Theories of the current crisis: Closing thoughts on the hyperinflationists
This is my final installment on the hyperinflationists section of theories of the current crisis for now. As I find in any good examination of a theory out there, I come away from this one with a better understanding of some of the problems of capitalism under conditions of absolute over-accumulation. The hyperinflationist argument forced me to confront several problems from the standpoint of the law of value, including, world market prices versus existing prices; ex nihilo currency and price behavior; definitions of price deflation, inflation and hyperinflation; definitions of depressions and recessions; the purchasing power of ex nihilo currency; and the rivalry between the monetary policies of the various nations states in relation to the Fascist State.
One of my conclusions from this examination is that FOFOA, properly understood, should not be in the hyperinflationist camp. I have no idea why he is advocating for dollar hyperinflation, since he, more than any other writer in the hyperinflationist camp, realizes the relationship between the purchasing power of an ex nihilo currency and the circulation of commodities. In 2010, he wrote:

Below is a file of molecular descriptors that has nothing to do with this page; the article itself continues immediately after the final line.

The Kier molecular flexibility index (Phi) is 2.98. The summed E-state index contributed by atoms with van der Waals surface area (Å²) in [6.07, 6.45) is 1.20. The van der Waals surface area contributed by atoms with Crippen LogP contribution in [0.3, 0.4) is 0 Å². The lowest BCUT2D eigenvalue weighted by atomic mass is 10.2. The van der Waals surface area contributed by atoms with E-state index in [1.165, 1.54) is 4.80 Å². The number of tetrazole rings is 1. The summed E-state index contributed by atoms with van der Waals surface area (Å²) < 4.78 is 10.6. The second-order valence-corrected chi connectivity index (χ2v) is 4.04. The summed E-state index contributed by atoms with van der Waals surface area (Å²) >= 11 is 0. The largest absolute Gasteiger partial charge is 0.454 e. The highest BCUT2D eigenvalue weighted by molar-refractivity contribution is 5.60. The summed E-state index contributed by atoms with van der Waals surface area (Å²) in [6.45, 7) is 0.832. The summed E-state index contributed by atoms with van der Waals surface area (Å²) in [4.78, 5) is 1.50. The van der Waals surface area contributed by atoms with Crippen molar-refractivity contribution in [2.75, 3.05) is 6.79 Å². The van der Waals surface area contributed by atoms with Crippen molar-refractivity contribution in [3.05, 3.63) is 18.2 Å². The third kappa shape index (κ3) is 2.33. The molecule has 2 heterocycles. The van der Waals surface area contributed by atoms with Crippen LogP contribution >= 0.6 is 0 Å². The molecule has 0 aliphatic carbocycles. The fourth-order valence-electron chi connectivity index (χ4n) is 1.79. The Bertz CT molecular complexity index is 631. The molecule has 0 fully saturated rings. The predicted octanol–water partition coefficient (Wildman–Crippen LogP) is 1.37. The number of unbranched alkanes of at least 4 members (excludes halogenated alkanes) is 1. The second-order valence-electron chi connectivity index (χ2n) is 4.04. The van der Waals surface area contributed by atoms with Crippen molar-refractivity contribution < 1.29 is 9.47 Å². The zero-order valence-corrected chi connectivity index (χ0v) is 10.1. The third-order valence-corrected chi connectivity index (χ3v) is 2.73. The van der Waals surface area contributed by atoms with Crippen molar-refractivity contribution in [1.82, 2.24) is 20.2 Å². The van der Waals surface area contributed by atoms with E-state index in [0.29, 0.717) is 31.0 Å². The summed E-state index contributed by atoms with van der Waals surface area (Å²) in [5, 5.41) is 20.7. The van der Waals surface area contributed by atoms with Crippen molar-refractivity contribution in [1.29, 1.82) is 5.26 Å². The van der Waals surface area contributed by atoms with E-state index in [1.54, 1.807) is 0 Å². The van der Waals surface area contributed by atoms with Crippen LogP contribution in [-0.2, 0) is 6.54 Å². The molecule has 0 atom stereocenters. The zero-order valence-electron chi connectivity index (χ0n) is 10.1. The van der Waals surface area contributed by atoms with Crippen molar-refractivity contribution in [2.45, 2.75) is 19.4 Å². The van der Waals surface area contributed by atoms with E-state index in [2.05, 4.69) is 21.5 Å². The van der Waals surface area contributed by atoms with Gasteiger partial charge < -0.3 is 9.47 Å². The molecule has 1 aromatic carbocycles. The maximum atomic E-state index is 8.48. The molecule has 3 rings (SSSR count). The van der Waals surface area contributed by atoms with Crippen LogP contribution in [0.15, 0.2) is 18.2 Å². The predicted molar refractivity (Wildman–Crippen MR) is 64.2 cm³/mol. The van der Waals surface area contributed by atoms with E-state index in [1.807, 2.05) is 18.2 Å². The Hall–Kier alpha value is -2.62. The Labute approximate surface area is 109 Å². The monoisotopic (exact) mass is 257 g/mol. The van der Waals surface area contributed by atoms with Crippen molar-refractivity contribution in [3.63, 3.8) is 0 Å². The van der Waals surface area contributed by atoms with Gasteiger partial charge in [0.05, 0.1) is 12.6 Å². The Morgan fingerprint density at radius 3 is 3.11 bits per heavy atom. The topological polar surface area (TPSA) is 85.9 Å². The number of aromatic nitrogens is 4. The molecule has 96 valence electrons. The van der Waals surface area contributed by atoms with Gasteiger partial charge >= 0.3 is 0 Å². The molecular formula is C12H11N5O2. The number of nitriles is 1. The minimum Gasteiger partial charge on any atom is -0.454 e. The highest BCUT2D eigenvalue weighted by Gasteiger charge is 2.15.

Gold bids for dollars. If gold stops bidding for dollars (low gold velocity), the price (in gold) of a dollar falls to zero. This is backwardation!
Fekete says backwardation is when “zero [gold] supply confronts infinite [dollar] demand.” I am saying it is when “infinite supply of dollars confronts zero demand from real, physical gold… in the necessary VOLUME.” So what’s the difference? Viewed this way, can anyone show me how we are not there right now? And I’m not talking about your local gold dealer bidding on your $1,200 with his gold coin. I’m talking about Giant hoards of unencumbered physical gold the dollar NEEDS bids from.